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First Aired - 04/18/2012 11:00AM Download MP3 (Full Episode)
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Taste-matters
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This week on Taste Matters, Mitchell Davis is joined by Kate Krader, restaurant editor for Food & Wine Magazine. Find out how the magazine's Best New Chef program has consistently been ahead of the curve and what trends Kate predicts in restaurants moving forward. Tune in as Mitchell and Kate talk about everything from the cell-phone food photo phenomenon to Pavlovian responses to food in a global context. This program was sponsored by White Oak Pastures.

"I appreciate what chefs have done with burgers, but burgers have their limits and there is so much more you can do with sandwiches."

"As a chef, you don't want to watch somebody letting the food get cold while they take photos on their phone."

"Being in Copenhaggen is like being in a Marimekko store 24/7."

--Kate Krader, restaurant editor for Food & Wine Magazine on Taste Matters


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First Aired - 08/23/2011 03:00PM Download MP3 (Full Episode)
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The-food-seen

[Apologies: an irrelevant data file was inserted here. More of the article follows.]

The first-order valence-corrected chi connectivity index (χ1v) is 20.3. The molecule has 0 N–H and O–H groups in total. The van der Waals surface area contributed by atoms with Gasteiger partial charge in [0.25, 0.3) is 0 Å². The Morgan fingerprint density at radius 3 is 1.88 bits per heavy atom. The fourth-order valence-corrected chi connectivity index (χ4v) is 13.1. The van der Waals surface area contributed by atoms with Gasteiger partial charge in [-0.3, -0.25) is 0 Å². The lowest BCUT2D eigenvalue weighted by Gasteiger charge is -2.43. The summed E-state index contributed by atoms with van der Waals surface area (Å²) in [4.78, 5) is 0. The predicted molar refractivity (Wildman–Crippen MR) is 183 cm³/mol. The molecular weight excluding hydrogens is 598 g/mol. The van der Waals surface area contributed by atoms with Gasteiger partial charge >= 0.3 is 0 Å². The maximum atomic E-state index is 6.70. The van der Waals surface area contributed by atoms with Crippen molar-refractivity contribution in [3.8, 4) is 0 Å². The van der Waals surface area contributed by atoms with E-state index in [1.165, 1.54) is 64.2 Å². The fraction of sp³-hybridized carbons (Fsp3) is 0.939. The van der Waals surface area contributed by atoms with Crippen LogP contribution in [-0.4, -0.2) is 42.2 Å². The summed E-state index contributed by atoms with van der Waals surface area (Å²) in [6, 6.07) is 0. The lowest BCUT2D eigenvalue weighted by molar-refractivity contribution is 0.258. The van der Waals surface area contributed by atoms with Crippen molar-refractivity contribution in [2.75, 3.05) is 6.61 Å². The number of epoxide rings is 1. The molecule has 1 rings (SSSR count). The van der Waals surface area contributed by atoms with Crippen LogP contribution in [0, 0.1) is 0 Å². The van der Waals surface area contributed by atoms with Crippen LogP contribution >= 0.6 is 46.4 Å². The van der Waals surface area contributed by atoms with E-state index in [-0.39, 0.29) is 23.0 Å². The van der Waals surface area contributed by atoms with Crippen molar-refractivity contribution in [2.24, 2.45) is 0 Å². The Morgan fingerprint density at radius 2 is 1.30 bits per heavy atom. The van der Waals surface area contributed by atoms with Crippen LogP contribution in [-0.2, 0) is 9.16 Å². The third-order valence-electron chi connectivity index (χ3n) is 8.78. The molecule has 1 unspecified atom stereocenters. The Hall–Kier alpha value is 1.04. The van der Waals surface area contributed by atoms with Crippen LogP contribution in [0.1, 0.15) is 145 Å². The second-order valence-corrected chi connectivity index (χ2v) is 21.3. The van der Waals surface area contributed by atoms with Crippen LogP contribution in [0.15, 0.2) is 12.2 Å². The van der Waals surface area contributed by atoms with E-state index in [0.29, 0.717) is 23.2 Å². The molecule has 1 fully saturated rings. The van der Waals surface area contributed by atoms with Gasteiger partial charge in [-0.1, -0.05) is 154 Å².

Sponsored by
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On today’s THE FOOD SEEN, photographer Ditte Isager, captures a “time and place in Nordic cuisine” at the top restaurant in the world, Copenhagen’s Noma, for it’s subsequent cookbook. How do her Danish roots and familiar relationship with Chef René Redzepi, translate onto the page. This episode was sponsored by Cain Vineyard & Winery.


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First Aired - 01/08/2014 12:00PM Download MP3 (Full Episode)
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Chef_s-story
Sponsored by
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Joel Viehland is combining Southern flavors with Nordic precision at Community Table in Washington, CT. Born in Chicago and raised in Milwaukee, Joel cut his teeth in a number of kitchens before making is way to Gramercy Tavern. Tune into this edition of Chef's Story to hear why Joel was fired from Gramercy Tavern, and how the experience motivated his desire to work in small kitchens and forge his career as a chef. Hear how Joel learned to love Southern and Nordic food through his work in New Orleans and the esteemed Noma. Joel dives into the connection between memory and flavor; find out why authenticity in the kitchen can be tied to childhood food revelations. Don't miss this week's edition of Chef's Story with Joel Viehland! Thanks to our sponsor, Cain Vineyard & Winery.

photo via Connecticut Magazine

"When you first move to New York when you're young, you don't really know where you are. It's going to take at least two years to really figure out who you are." [20:00]

"A lot of chefs don't get the time to develop their palate properly." [26:20]

"In New England, we have a fairly long winter with three months of growing season... I have to root cellar so much stuff. I need to pickle, preserve, and cure, and this is stuff I learned from Noma." [44:00]

"If you don't cook with flavors from your childhood, you have no frame of reference." [45:00]

"I want people to feel healthy when they leave. I want them to feel better when they leave than when they came in." [48:10]

-- Joel Viehland on Chef's Story


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